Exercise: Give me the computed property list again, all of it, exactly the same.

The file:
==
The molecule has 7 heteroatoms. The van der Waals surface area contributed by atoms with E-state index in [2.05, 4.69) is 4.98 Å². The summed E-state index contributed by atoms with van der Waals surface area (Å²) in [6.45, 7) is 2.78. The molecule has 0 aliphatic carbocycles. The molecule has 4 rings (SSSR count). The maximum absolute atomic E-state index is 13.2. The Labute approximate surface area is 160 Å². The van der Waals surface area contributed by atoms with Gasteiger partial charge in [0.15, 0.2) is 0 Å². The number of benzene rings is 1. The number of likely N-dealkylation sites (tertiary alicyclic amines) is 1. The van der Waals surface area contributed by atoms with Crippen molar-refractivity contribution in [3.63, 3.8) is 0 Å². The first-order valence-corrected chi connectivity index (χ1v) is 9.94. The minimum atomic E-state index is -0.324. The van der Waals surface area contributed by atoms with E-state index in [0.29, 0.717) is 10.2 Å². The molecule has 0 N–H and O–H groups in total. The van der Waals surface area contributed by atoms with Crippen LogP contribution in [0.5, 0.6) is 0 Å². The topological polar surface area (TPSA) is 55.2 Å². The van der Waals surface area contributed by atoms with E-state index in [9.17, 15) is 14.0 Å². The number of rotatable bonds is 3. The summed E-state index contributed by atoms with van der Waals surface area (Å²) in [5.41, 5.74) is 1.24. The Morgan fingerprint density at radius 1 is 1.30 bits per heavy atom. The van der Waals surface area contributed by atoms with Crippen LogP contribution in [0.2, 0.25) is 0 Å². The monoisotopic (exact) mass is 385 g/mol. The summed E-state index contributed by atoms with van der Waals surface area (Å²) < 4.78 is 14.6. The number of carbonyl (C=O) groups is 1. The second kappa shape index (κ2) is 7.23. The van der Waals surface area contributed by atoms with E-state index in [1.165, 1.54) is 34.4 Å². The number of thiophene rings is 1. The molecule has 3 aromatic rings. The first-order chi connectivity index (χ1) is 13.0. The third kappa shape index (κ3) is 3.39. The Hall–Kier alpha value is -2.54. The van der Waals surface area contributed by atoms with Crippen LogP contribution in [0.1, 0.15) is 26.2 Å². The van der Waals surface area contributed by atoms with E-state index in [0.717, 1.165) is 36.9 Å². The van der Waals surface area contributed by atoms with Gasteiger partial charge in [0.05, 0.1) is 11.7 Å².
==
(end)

The molecule has 7 heteroatoms. The van der Waals surface area contributed by atoms with E-state index in [2.05, 4.69) is 4.98 Å². The summed E-state index contributed by atoms with van der Waals surface area (Å²) in [6.45, 7) is 2.78. The molecule has 0 aliphatic carbocycles. The molecule has 4 rings (SSSR count). The maximum absolute atomic E-state index is 13.2. The Labute approximate surface area is 160 Å². The van der Waals surface area contributed by atoms with Gasteiger partial charge in [0.15, 0.2) is 0 Å². The number of benzene rings is 1. The number of likely N-dealkylation sites (tertiary alicyclic amines) is 1. The van der Waals surface area contributed by atoms with Crippen molar-refractivity contribution in [3.63, 3.8) is 0 Å². The first-order valence-corrected chi connectivity index (χ1v) is 9.94. The minimum atomic E-state index is -0.324. The van der Waals surface area contributed by atoms with E-state index in [0.29, 0.717) is 10.2 Å². The molecule has 0 N–H and O–H groups in total. The van der Waals surface area contributed by atoms with Crippen LogP contribution in [0.5, 0.6) is 0 Å². The topological polar surface area (TPSA) is 55.2 Å². The van der Waals surface area contributed by atoms with E-state index in [9.17, 15) is 14.0 Å². The number of rotatable bonds is 3. The summed E-state index contributed by atoms with van der Waals surface area (Å²) in [5.41, 5.74) is 1.24. The Morgan fingerprint density at radius 1 is 1.30 bits per heavy atom. The van der Waals surface area contributed by atoms with Crippen LogP contribution in [0.2, 0.25) is 0 Å². The monoisotopic (exact) mass is 385 g/mol. The summed E-state index contributed by atoms with van der Waals surface area (Å²) < 4.78 is 14.6. The number of carbonyl (C=O) groups is 1. The second kappa shape index (κ2) is 7.23. The van der Waals surface area contributed by atoms with E-state index in [1.165, 1.54) is 34.4 Å². The number of thiophene rings is 1. The molecule has 3 aromatic rings. The first-order chi connectivity index (χ1) is 13.0. The third kappa shape index (κ3) is 3.39. The Hall–Kier alpha value is -2.54. The van der Waals surface area contributed by atoms with Crippen LogP contribution in [0.1, 0.15) is 26.2 Å². The van der Waals surface area contributed by atoms with E-state index in [0.717, 1.165) is 36.9 Å². The van der Waals surface area contributed by atoms with Gasteiger partial charge in [0.05, 0.1) is 11.7 Å².